New Homebuyer Programs Help Student Loan Borrowers

Borrowers should carefully examine programs aimed at lessening their student loan debt to finance a home.

Innovative solutions are helping millennials with student loan debt purchase a home.

Evidence showing that student loan debt is affecting the housing market continues to pile up – but so are tangible solutions for borrowers.

According to the recent joint study by the National Association of Realtors and American Student Assistance – full disclosure, ASA authors the Student Loan Ranger – most millennials who carry student debt today do not own a home, and they typically expect to wait seven years to buy one, thanks to their student loans. Most cited the inability to save for a down payment as the cause for the delay.

Meanwhile, among millennials who do own homes, 28 percent say student debt is holding them back from selling their existing home and buying a new one. The average delay for homeowners to buy a new home, because of their student debt, is three years.

The study, which surveyed millennials born between 1980 and 1998, found a median debt load of $41,200 but a median annual income of only $38,800. And similar to the results of multiple other reports in recent years, this study showed that student debt delays borrowers’ other personal finance decisions, like starting a family or business or saving for retirement.

Now those directly affected by millennials’ slow entry into the housing market are starting to take notice.

Lennar Corp., a homebuilder based in Florida, and its subsidiary Eagle Home Mortgage recently unveiled its Student Loan Debt Mortgage Program to help free up student loan borrowers’ budgets so they can afford a home. Under the program, Lennar will direct up to 3 percent of the home purchase price to repay up to $13,000 of the borrower’s student loans for those purchasing a brand new home from the company.

Down payments can be as low as 3 percent, but potential buyers must meet credit and income requirements. The program aims to benefit millennials and is not intended for parents who borrowed for their children’s education.

Skeptics are wary that programs like Lennar’s will drive up home prices because the seller or lender will simply turn around and build the student debt contribution into the purchase price, although Lennar states in its announcement that those funds do not increase the home’s price or the mortgage loan amount.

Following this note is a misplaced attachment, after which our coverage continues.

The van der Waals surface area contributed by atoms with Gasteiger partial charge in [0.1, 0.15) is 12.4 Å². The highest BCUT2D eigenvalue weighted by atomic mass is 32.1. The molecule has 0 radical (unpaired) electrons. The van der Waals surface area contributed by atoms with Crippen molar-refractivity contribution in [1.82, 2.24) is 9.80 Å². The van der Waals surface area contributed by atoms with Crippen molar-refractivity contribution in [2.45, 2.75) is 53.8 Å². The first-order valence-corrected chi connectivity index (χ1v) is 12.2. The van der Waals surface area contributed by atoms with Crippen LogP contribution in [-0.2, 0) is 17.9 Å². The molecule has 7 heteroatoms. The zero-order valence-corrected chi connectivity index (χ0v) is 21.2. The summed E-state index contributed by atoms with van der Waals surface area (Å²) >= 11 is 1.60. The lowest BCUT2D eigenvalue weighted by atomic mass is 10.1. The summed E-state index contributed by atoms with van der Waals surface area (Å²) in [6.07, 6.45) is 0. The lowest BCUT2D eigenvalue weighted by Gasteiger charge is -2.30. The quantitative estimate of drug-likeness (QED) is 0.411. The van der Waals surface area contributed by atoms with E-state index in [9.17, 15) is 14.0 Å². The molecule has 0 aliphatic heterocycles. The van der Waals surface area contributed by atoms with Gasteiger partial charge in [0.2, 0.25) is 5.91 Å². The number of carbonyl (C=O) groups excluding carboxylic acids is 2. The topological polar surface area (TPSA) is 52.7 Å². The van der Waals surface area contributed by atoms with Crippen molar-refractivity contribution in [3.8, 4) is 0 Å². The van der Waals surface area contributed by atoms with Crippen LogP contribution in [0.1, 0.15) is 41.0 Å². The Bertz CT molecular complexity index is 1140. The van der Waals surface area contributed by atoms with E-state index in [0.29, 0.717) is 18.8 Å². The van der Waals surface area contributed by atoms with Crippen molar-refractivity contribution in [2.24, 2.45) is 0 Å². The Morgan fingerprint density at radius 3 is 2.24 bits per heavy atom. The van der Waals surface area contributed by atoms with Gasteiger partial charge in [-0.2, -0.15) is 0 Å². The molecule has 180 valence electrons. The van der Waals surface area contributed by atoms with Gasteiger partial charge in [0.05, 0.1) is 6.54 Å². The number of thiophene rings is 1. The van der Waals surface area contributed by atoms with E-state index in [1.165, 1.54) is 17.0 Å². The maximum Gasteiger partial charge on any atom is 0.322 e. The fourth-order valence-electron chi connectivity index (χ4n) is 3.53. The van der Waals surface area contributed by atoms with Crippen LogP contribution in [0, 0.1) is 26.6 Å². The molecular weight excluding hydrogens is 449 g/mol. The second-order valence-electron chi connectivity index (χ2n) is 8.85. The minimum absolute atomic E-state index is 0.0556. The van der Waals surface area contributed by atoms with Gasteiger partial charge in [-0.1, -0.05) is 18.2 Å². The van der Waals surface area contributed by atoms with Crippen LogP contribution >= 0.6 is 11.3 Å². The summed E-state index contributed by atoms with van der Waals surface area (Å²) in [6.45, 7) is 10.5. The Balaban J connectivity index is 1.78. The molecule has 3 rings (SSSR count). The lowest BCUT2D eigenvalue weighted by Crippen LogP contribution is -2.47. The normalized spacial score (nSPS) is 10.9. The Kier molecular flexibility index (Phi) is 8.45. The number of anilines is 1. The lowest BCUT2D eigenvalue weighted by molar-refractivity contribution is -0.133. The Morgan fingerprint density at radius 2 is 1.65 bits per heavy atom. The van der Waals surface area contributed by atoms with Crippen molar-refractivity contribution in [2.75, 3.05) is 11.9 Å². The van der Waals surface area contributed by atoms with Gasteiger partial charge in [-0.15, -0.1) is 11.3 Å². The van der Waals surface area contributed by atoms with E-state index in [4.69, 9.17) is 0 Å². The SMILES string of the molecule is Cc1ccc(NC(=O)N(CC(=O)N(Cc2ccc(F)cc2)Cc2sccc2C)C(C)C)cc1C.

Interested student loan borrowers should examine offers like these carefully to make sure a home’s price hasn’t been artificially inflated – you don’t want to just exchange student loan debt for home debt. But at the same time, this is a positive step forward that players not typically associated with student loan debt – like homebuilders – are developing creative fixes to ensure student loan borrowers can still purchase a home.

Homebuilders and lenders aren’t the only ones stepping up to the plate, either. As we noted recently, Fannie Mae and the Federal Housing Administration have made changes to the rules surrounding debt-to-income ratios that benefit student loan borrowers on income-driven repayment plans; borrowers who have their student loans paid by a third party, like their parents or employer; and borrowers who may want to pay off their education loans with home equity.

One state government has also gotten creative in this area. For the past year, the Maryland Department of Housing and Community Development has offered its SmartBuymortgage loans to help eliminate student loan debt as a barrier to home ownership.

Here’s how this initiative works: Maryland sells foreclosed homes, after it makes them move-in ready, to first-time homebuyers with student debt. The mortgage is structured into two.

The first mortgage covers 95 percent of the sale price, while the second is a five-year forgivable loan in the amount of up to 15 percent of the purchase price. The latter is used at closing to pay off the borrower’s outstanding student debt balance and is a zero-percent interest-deferred loan with no monthly payments.

Each year for the first five years of the mortgage term, 20 percent of the total amount due is forgiven. So the homebuyer never has to repay the second mortgage at all, unless he or she sells or refinances in the first five years.

Like the Lennar program, only student debt in the borrower’s name that was used for his or her own education is eligible. And one important caveat: Maryland will put up between $1,000 and 15 percent of the home purchase price to pay toward the borrower’s student debt – but if the borrower’s total student debt exceeds that 15 percent, he or she must make other arrangements to pay off the entire balance at the time of closing. The borrower can’t have any outstanding student loans after the home purchase is complete.

For prospective homebuyers who feel like their debt is holding them back, the good news is that programs like Maryland SmartBuy are drawing attention from other states anxious to replicate the win-win benefits, like attracting an educated workforce to put roots down in the community and bringing stability to neighborhoods decimated by the foreclosure crisis of the Great Recession.

Unfortunately, we still have a long way to go before programs like these are widespread and more student loan borrowers can enjoy the benefits. In the meantime, student loan borrowers should educate themselves on all the emerging options to mitigate their debt, such as employer student loan reimbursement and the mortgage underwriting rules changes mentioned above.

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